I experienced it on that background, right there. That’s a whiteout backdrop. It’s going to look like an Apple kind of commercially backdrop for our Proven series. Like I’m reading off a teleprompter to a lot of people that sounds like torture. When reading off the teleprompter a lot of the time it’s such a flow state. I’m in such a zone that if you ask me, why? What about the white backdrop and the teleprompter so exciting to you? I have no idea. I have no idea why that is. I just know in their in their pocket time stops. I’m in a flow state. And I can’t explain to you why that’s the thing I’m doing. But I know that I would rather be nowhere else on the planet.
Ari: Yeah, this is san important thing which is that arriving at your purpose is not purely an intellectual endeavor. There’s like a visceral knowing component to it. It’s just you feel it. It feels good. It feels and then doesn’t just feel good in the moment. Like eating ice cream, potato chips, donuts, or something. Like it feels good after the fact too. Like you feel energized, you feel good at the end of the day, and you sleep well because of how you spend your day. That’s how I know I’m aligned with my purpose.
Nick: Heck yeah.
Ari: Awesome, man. This was brilliant. This was like very much a deviation from the typical, like, geeky biochemistry, genetics, and all that sort of stuff that I that I normally talk about with. This was a blast. And this is a wonderful, beautiful change of pace from how I normally talk about things with energy. And so needed. So, important. And so needed.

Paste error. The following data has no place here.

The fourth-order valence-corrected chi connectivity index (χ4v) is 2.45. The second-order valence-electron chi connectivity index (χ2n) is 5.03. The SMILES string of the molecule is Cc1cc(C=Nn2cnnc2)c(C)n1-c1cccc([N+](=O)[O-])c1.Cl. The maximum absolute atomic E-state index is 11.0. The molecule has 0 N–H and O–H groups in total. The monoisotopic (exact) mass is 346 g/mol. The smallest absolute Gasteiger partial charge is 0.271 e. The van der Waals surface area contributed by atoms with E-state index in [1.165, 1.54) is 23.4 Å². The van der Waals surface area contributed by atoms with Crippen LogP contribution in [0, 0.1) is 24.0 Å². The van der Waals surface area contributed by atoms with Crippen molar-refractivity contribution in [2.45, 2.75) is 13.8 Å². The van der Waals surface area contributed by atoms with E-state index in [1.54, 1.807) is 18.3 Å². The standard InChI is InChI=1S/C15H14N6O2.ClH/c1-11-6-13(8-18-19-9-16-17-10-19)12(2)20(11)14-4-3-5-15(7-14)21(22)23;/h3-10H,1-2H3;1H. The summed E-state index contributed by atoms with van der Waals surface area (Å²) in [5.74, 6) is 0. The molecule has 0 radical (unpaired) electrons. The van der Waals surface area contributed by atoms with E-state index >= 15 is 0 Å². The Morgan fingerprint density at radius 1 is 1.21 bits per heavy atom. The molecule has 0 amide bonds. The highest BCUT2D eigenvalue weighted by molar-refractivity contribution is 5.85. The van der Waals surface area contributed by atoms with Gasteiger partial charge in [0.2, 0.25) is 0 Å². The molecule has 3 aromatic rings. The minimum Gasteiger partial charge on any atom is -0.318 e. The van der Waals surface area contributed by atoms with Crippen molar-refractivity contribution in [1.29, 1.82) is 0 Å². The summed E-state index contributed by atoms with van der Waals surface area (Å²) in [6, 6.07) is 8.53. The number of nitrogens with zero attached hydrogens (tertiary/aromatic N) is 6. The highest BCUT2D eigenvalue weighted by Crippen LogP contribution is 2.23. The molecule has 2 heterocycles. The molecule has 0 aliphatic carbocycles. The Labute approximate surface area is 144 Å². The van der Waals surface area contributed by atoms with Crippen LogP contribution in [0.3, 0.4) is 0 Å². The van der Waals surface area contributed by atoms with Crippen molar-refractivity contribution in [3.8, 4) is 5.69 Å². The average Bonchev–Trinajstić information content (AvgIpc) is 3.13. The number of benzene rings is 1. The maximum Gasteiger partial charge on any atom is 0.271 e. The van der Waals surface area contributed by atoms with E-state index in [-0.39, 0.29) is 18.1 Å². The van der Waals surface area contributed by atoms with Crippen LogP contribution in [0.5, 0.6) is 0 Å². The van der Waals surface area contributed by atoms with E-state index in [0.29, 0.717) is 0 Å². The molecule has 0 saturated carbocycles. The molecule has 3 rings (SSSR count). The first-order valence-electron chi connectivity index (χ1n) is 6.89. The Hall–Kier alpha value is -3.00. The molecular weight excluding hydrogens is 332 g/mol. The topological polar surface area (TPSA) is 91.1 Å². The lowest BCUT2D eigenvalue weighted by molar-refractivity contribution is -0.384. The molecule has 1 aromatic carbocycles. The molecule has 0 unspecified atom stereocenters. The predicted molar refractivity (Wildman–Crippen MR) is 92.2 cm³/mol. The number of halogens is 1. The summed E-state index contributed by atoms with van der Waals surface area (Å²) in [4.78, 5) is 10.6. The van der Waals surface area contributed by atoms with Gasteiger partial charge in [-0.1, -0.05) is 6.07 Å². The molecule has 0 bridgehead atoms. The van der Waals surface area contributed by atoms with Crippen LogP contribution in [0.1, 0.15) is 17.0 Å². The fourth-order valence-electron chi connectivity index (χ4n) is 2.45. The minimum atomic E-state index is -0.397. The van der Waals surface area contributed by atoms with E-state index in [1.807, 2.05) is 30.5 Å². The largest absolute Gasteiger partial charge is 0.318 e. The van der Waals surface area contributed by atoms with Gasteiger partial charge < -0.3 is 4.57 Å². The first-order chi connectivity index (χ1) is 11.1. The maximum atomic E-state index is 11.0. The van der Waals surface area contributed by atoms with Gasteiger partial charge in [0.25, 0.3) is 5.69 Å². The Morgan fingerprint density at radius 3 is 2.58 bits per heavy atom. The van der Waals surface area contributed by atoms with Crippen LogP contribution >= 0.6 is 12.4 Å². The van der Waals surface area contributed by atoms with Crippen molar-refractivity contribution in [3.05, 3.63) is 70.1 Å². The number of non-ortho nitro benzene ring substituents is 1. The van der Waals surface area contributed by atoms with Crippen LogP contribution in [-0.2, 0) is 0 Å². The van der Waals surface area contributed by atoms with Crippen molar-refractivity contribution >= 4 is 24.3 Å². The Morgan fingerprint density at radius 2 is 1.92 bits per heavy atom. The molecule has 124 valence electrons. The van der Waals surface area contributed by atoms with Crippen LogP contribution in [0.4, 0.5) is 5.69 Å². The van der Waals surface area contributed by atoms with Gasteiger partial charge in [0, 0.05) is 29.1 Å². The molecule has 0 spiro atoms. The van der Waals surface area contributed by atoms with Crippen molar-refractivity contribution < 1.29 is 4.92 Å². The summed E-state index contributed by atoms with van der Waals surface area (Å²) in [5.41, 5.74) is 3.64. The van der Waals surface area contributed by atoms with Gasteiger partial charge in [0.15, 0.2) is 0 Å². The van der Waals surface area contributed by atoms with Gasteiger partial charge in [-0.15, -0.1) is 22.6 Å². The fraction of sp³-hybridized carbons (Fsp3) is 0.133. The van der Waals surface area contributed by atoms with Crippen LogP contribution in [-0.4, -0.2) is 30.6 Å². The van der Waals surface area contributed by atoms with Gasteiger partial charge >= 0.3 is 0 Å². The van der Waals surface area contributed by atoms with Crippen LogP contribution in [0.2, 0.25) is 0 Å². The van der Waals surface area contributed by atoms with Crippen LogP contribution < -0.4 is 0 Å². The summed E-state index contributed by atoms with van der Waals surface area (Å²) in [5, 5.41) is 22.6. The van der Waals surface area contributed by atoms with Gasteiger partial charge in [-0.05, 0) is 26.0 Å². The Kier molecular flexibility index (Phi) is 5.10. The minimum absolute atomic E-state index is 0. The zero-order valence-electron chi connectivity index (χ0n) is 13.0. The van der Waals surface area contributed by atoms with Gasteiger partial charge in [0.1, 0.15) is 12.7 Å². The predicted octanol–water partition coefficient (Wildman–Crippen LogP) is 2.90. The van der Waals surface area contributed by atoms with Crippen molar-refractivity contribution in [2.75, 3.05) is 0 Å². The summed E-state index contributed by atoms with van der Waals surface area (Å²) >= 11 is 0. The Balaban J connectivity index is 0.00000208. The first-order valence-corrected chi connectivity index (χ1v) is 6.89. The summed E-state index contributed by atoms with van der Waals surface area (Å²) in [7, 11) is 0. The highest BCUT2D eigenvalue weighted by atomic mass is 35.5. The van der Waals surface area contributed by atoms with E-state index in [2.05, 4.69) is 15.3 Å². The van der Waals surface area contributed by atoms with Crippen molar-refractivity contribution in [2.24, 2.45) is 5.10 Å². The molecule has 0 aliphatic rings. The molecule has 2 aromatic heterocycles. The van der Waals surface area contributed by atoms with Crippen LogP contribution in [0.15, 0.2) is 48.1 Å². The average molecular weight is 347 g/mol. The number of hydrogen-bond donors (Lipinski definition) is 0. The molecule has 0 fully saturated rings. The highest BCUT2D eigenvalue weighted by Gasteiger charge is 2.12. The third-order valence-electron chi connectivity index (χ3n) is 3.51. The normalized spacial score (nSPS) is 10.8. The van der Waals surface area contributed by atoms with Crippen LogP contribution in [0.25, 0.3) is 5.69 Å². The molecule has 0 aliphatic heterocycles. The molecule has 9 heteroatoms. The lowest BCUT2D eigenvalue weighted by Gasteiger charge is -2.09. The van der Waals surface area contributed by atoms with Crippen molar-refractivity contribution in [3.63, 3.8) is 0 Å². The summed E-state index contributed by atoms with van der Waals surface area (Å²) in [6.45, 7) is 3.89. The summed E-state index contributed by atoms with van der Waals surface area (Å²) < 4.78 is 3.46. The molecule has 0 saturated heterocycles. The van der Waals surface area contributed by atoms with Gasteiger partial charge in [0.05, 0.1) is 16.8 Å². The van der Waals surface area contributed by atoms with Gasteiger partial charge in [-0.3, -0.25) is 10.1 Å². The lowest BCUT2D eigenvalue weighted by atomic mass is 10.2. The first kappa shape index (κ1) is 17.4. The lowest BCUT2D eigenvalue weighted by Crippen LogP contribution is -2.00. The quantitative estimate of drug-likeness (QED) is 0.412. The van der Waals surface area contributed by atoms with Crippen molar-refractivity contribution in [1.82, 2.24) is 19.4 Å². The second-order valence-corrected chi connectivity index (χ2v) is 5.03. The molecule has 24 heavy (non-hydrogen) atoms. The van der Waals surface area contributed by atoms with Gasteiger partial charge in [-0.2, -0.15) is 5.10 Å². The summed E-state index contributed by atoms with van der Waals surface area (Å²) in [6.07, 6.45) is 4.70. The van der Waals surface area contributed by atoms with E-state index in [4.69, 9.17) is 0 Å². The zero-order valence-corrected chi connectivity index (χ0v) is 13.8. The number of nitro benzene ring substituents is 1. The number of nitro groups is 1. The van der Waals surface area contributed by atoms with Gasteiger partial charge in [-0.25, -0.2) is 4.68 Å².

So, thank you so much, Nick, for sharing your wisdom with my audience. And this was a blast, man. Thanks.
Nick: Honor to be here, man. I love the work you’re doing. It’s so vital. Anything I can do, and the best of luck to you.
Ari: Yeah. Thank you. And the feeling is mutual. For everybody listening, Nick has a bunch of different movies, a bunch of different health documentaries that have come out. The Sacred Science, Proven.
So, Nick, where is the best place for people to go if they are interested in getting some of those films?
Nick: The best place to go, right now, is the ScaredScience.com. You can get access to our Proven series. And I’m really excited about it. We’ve spent some time talking about it right here on this table.
And then for Exhausted, which is the one that Ari is speaking about. That one
is going to have a website with the same title, it’s going to be called ExhaustedSeries.com. But more to come. And if you just tune into theSacredScience.com, you’ll get all those updates as they are available.
Ari: Beautiful. Thank you so much, my friend. This really was a lot of fun.
The role of emotions and trauma in fatigue (09:00)
The role of relationships in energy (29:28)
The role of purpose in energy and health (44:00)